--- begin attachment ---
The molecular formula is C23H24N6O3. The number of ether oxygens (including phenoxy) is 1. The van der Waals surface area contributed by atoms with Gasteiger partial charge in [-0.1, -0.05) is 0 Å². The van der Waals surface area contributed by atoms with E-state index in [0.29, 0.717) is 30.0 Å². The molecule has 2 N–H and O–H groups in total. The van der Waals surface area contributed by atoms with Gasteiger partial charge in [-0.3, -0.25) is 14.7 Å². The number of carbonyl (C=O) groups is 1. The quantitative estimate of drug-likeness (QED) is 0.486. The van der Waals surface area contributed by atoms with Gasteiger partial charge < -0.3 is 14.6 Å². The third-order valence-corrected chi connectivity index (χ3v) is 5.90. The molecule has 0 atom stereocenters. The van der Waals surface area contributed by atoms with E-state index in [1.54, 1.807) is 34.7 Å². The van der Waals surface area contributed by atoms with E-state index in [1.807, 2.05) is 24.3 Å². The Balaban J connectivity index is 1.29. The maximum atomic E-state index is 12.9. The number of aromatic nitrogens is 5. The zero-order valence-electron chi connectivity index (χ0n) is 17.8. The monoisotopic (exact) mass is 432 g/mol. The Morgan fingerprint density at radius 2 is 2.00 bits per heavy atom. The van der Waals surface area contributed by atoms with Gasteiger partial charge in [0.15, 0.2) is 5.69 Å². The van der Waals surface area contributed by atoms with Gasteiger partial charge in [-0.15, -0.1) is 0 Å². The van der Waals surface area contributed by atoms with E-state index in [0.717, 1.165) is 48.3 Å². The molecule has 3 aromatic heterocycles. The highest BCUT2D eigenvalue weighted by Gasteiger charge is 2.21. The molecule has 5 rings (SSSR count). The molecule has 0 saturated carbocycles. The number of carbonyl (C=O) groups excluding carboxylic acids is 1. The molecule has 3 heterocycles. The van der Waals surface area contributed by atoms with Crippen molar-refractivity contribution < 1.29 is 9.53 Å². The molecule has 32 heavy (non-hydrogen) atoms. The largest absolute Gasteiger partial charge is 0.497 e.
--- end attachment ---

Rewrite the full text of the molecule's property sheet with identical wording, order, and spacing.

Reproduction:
The molecular formula is C23H24N6O3. The number of ether oxygens (including phenoxy) is 1. The van der Waals surface area contributed by atoms with Gasteiger partial charge in [-0.1, -0.05) is 0 Å². The van der Waals surface area contributed by atoms with E-state index in [0.29, 0.717) is 30.0 Å². The molecule has 2 N–H and O–H groups in total. The van der Waals surface area contributed by atoms with Gasteiger partial charge in [-0.3, -0.25) is 14.7 Å². The number of carbonyl (C=O) groups is 1. The quantitative estimate of drug-likeness (QED) is 0.486. The van der Waals surface area contributed by atoms with Gasteiger partial charge < -0.3 is 14.6 Å². The third-order valence-corrected chi connectivity index (χ3v) is 5.90. The molecule has 0 atom stereocenters. The van der Waals surface area contributed by atoms with E-state index in [1.54, 1.807) is 34.7 Å². The van der Waals surface area contributed by atoms with E-state index in [1.807, 2.05) is 24.3 Å². The Balaban J connectivity index is 1.29. The maximum atomic E-state index is 12.9. The number of aromatic nitrogens is 5. The zero-order valence-electron chi connectivity index (χ0n) is 17.8. The monoisotopic (exact) mass is 432 g/mol. The Morgan fingerprint density at radius 2 is 2.00 bits per heavy atom. The van der Waals surface area contributed by atoms with Gasteiger partial charge in [0.15, 0.2) is 5.69 Å². The van der Waals surface area contributed by atoms with Gasteiger partial charge in [-0.15, -0.1) is 0 Å². The van der Waals surface area contributed by atoms with E-state index in [0.717, 1.165) is 48.3 Å². The molecule has 3 aromatic heterocycles. The highest BCUT2D eigenvalue weighted by Gasteiger charge is 2.21. The molecule has 5 rings (SSSR count). The molecule has 0 saturated carbocycles. The number of carbonyl (C=O) groups excluding carboxylic acids is 1. The molecule has 3 heterocycles. The van der Waals surface area contributed by atoms with Crippen molar-refractivity contribution < 1.29 is 9.53 Å². The molecule has 32 heavy (non-hydrogen) atoms. The largest absolute Gasteiger partial charge is 0.497 e.